Using solar power to add more precision to the tobacco curing process has proven to be a time and money saver in tests at Virginia Tech University and at Clemson University’s PeeDee Agriculture Research and Extension Center in Florence, SC.

Modern tobacco production is often time and labor intensive. Tobacco curing can make or break both quality and profit in a tobacco crop.

Curing takes about 20 percent of variable cost and 15 percent of the total cost of tobacco production.

A new hybrid energy source tobacco barn that uses solar power and propane, under development by North Carolina-based Long Tobacco Barn Company (LTBC), was one of the highlights of a recent Farmer Field Day at the Pee Dee Station.

Speaking at the field day, Clemson Researcher Russell Henderson said, “Tobacco barns currently in use have an insulated curing chamber. The solar powered barn has no side-wall or roof insulation; instead it has an air pocket that collects solar heat. When you walk into the prototype solar barn here in the middle of the day, the temperature is much higher than in a conventional tobacco barn.”

In the solar barn, air comes into the curing chamber from the bottom of the side walls via an opening that runs the length of each side of the barn.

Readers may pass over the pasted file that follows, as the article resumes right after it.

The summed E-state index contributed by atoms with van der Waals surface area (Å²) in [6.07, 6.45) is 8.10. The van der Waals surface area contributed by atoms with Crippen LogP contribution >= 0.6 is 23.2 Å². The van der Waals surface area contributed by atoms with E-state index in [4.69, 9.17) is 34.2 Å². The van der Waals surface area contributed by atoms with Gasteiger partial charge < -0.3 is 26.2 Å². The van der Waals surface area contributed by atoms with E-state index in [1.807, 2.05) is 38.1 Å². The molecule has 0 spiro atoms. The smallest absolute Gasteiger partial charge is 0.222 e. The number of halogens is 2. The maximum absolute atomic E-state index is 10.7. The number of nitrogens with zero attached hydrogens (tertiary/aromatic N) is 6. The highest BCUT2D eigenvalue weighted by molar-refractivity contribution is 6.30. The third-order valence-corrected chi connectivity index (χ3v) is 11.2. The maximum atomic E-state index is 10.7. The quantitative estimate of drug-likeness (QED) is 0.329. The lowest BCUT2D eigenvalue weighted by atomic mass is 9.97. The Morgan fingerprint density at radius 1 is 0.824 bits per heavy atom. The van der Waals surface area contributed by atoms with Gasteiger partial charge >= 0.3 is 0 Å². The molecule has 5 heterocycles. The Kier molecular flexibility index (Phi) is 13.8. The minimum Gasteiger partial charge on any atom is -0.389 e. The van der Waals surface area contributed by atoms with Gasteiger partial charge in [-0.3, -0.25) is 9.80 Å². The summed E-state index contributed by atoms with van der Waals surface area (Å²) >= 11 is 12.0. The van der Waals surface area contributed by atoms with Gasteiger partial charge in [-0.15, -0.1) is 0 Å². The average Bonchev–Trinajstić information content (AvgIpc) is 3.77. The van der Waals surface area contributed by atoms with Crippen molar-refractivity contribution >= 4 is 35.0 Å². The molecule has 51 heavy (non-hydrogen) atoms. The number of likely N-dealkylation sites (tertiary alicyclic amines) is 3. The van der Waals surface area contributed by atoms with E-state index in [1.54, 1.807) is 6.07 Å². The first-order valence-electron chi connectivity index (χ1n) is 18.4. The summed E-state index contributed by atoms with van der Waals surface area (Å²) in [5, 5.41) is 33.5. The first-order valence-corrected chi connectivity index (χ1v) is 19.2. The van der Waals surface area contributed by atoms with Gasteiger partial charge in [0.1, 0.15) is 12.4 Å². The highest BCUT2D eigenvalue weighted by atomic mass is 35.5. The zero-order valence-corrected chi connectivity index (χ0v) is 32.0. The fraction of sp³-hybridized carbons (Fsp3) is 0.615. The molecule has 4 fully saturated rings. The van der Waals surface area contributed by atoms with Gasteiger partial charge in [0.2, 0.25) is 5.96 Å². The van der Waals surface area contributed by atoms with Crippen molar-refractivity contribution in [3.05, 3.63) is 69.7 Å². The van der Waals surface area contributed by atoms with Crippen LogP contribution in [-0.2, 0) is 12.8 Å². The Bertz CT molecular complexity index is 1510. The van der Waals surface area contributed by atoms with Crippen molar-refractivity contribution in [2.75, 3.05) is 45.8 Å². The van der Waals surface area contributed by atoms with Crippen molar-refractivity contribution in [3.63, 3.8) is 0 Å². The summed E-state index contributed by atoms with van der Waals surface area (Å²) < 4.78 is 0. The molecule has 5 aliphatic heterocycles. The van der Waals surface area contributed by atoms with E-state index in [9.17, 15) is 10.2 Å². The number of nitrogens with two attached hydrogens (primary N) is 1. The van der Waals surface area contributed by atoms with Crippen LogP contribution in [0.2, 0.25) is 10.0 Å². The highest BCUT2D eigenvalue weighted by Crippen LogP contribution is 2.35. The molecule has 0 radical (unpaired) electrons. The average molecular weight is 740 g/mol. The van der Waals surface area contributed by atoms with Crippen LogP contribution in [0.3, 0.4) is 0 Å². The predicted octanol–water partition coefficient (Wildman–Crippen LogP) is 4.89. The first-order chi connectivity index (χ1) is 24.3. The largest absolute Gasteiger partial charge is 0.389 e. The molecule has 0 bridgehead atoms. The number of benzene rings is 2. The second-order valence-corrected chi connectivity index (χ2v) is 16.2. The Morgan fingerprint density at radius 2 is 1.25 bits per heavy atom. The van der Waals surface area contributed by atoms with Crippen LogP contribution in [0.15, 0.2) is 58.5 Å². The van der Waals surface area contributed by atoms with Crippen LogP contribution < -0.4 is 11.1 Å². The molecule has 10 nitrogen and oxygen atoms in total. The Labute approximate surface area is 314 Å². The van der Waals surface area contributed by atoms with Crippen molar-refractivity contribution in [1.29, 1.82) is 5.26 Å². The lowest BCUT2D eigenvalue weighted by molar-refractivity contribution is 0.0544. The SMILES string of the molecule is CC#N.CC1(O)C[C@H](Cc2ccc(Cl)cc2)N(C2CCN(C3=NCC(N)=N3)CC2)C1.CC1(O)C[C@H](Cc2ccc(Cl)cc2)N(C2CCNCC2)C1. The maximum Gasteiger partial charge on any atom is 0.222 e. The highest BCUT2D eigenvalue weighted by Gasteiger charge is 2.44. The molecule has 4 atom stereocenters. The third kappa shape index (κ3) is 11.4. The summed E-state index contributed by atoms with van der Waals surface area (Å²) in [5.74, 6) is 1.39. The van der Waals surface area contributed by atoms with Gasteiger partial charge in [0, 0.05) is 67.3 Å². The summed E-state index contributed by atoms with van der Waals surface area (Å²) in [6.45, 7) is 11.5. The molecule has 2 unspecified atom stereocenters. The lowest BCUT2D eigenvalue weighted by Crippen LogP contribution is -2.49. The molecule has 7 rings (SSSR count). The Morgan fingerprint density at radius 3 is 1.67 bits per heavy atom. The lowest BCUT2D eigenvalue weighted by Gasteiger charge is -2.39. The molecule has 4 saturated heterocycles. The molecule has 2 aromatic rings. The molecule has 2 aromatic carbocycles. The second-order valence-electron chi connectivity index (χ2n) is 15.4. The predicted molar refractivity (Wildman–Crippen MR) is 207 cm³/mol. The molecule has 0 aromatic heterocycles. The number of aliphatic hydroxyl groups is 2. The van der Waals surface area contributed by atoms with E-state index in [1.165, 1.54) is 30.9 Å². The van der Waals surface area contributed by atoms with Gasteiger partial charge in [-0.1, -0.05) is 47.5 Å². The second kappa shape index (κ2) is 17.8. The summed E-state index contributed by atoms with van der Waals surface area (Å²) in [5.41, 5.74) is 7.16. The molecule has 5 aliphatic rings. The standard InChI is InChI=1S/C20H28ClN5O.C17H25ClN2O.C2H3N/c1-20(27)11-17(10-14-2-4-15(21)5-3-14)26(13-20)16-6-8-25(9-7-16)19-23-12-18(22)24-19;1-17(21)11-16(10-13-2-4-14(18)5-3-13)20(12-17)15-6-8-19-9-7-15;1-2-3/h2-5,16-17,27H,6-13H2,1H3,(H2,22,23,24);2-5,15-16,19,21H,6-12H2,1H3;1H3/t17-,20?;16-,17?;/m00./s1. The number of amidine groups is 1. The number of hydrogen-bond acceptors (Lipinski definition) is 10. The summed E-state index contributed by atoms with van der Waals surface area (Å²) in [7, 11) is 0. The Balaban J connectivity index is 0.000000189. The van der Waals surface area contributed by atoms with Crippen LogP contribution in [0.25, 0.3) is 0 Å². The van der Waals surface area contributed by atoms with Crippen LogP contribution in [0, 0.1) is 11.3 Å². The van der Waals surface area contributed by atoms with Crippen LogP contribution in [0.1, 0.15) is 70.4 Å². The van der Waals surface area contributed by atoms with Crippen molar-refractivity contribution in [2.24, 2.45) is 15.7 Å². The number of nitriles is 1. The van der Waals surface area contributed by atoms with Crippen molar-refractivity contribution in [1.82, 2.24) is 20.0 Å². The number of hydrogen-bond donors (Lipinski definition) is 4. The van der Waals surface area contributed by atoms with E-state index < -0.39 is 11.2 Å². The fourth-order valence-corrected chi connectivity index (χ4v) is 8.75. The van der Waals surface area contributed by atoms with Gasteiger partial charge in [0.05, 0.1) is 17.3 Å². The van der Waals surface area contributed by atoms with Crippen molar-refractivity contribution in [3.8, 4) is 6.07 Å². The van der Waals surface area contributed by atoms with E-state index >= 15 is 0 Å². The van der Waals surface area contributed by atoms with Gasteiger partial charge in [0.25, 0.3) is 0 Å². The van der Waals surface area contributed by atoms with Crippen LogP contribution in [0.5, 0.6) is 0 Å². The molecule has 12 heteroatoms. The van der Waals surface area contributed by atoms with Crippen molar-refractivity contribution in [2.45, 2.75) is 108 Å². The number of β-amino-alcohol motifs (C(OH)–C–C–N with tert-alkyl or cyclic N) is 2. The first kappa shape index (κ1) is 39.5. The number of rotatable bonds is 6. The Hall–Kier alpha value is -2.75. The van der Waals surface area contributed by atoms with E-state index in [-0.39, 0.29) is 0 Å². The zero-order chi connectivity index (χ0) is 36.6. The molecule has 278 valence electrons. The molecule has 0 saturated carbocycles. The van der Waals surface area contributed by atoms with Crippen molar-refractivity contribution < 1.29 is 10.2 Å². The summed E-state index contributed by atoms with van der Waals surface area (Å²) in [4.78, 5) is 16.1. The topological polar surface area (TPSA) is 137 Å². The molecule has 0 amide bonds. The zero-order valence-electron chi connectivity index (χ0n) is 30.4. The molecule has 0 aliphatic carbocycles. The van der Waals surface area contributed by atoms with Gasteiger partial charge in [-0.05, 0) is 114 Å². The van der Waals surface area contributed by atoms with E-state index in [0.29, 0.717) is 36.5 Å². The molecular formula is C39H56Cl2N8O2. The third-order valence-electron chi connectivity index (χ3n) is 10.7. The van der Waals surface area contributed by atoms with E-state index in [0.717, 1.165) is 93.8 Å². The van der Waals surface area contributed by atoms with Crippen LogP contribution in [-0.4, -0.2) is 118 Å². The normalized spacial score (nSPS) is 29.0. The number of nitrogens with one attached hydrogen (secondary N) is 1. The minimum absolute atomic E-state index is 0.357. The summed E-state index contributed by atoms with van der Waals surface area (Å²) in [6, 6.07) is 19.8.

Air is pulled through the air pocket around the curing chamber and back to the burner. This allows for capture of the solar heated air that is generated in the air pocket, as well as any heat that escapes from the curing chamber.

A new standard tobacco barn costs about $36,000, while $35,000 is the projected price of a comparable sized solar barn. Hopefully, there will be a Federal tax credit of about $7,000, so the net cost of the solar barn should be a bit lower than a standard barn once they get to the market.

Bob Pope, owner and general manager of LTBC in Edgecombe County, N.C., was on hand at the field day to provide more technical details of the solar powered tobacco barns.

"The solar collector that surrounds the curing chamber works passively by conducting heat directly into the curing chamber through the black corrugated steel collector plate that forms its walls and ceiling. It also works actively by pre-heating fresh air used for curing before it enters the barn's propane-fired furnace," Pope said.

LTBC's barn not only uses the cost-free power of the sun, it has been shown to shorten the time the tobacco needs to be dried. The barn accomplishes this by wrapping the curing chamber in a solar air collector. On sunny days, the barn's solar collector maintains a constant temperature of up to 135 degrees Fahrenheit.

David Reed, an Extension agronomist at Virginia Tech, has conducted studies on the solar barn's curing efficiency, specifically testing the pounds of tobacco cured per gallon of fuel used in the curing process for the past three years.